Criteria of Cost
"Whoever does not carry the cross and follow me cannot be my disciple."
September 2, 2022, Words By: Jenna Smith, Image By: Julienne Alviar
When I was a teenager there were perhaps no words from Jesus that I found more troubling than those on the concept of biological family. The story in Mark 3 for instance, when Mary and Jesus’ brothers were lingering outside and he uttered famously, “Who is my mother? Who are my brothers?” Or again, in Matthew 10 when he states, “Brothers will turn against their own brothers and hand them over to be killed. Fathers will hand over their own children to be killed. Children will fight against their own parents and will have them killed. Everyone will hate you because you follow me.”
As a teenager raised in a church that centered the nuclear and biological family as a cornerstone of the faith, these stories were enigmatic at best and troublesome at worst. However, being a teenager seeking independence I was more than a little attracted to the idea of redefining what one’s own family actually means.
This week’s lectionary reading again indulges in somewhat aggressive language around distancing oneself with biological family in the name of affinity with Christ, “Whoever comes to me and does not hate father and mother, wife and children, brothers and sisters, yes, and even life itself, cannot be my disciple.”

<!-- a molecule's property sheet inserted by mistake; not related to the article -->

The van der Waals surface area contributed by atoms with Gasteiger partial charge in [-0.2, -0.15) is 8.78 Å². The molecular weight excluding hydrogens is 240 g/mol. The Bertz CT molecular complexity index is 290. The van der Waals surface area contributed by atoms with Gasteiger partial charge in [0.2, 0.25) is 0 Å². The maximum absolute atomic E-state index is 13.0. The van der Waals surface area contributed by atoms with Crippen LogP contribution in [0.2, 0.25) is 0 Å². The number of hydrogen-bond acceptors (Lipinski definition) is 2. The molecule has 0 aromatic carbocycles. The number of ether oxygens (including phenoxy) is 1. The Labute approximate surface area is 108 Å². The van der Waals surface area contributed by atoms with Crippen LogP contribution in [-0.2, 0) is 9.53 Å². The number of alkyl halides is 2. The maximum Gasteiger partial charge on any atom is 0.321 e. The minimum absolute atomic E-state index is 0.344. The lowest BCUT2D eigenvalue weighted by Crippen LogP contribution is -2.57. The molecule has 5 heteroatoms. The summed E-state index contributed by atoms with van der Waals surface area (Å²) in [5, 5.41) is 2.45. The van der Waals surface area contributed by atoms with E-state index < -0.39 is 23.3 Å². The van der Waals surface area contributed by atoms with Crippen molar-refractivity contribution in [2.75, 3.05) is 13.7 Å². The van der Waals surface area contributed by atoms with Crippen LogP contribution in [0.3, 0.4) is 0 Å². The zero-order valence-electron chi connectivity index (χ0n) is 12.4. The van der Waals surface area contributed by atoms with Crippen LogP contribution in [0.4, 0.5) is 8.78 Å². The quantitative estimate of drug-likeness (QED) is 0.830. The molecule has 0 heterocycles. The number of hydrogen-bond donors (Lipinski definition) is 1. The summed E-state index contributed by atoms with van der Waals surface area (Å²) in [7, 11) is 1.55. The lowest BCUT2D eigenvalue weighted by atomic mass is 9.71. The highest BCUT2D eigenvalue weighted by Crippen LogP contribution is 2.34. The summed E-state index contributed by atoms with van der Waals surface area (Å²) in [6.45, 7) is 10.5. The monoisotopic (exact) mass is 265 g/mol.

At this point, Jesus is becoming increasingly popular. The text says that “large crowds were now traveling with (Him). Jesus seems to be issuing a warning to this growing following, but why now when everything seems to be going so well? Maybe we can rationalize his meaning through this lens: my message and miracles might be seductive, but have you actually considered the cost of being my disciple?
As a person who errs on the side of inclusivity, I wince at the warning nature of this passage. I would rather ensure every person who so desires gets a seat at the table, and we’ll put off discussing the cost at a much later date (and hopefully, someone else will be the messenger in that uncomfortable conversation). However, if I am honest with myself, I have experienced moments of sacrifice and disfavor that very much fulfill Jesus’ promise of his more unpleasant warnings within the Gospel stories. I have had to confront my own ego, self-righteousness, and agenda on more than one occasion. There has been a cost.
Coming back to my teenage angst about hating one’s family (youth pastors, please help your kids understand hyperbole as a literary genre!), let us consider some further implications of Jesus’ criteria of cost: the cost of discipleship is a deep equalizer. In Christ’s Kingdom, family name, tribal connections, status and bonds will not advantage you. The wealthiest patriarch and the poorest orphan alike are invited onto this road and both must consider the cost. The expert architect who can build the highest tower, the king and general who could win the war, these makers-of-society too are invited, but must consent to the cost.
As with teenagers seeking to claim their individuality, it is so very easy for us to bring in our own tribal claims, our political priorities, our perceived higher virtues into the kingdom of discipleship. Again and again, Jesus’ words have layers of meaning: you cannot bring your party’s agenda or your status to this journey. May we all consider this cost, but also, the generosity and grace of this invitation.
Dwelling Among Us
Do Jesus’ words, “Whoever does not carry the cross and follow me cannot be my disciple” ring true to you, or have they rung true in the past? What concrete examples come to mind? What tribal claims are you being required to leave behind on Christ’s road of discipleship?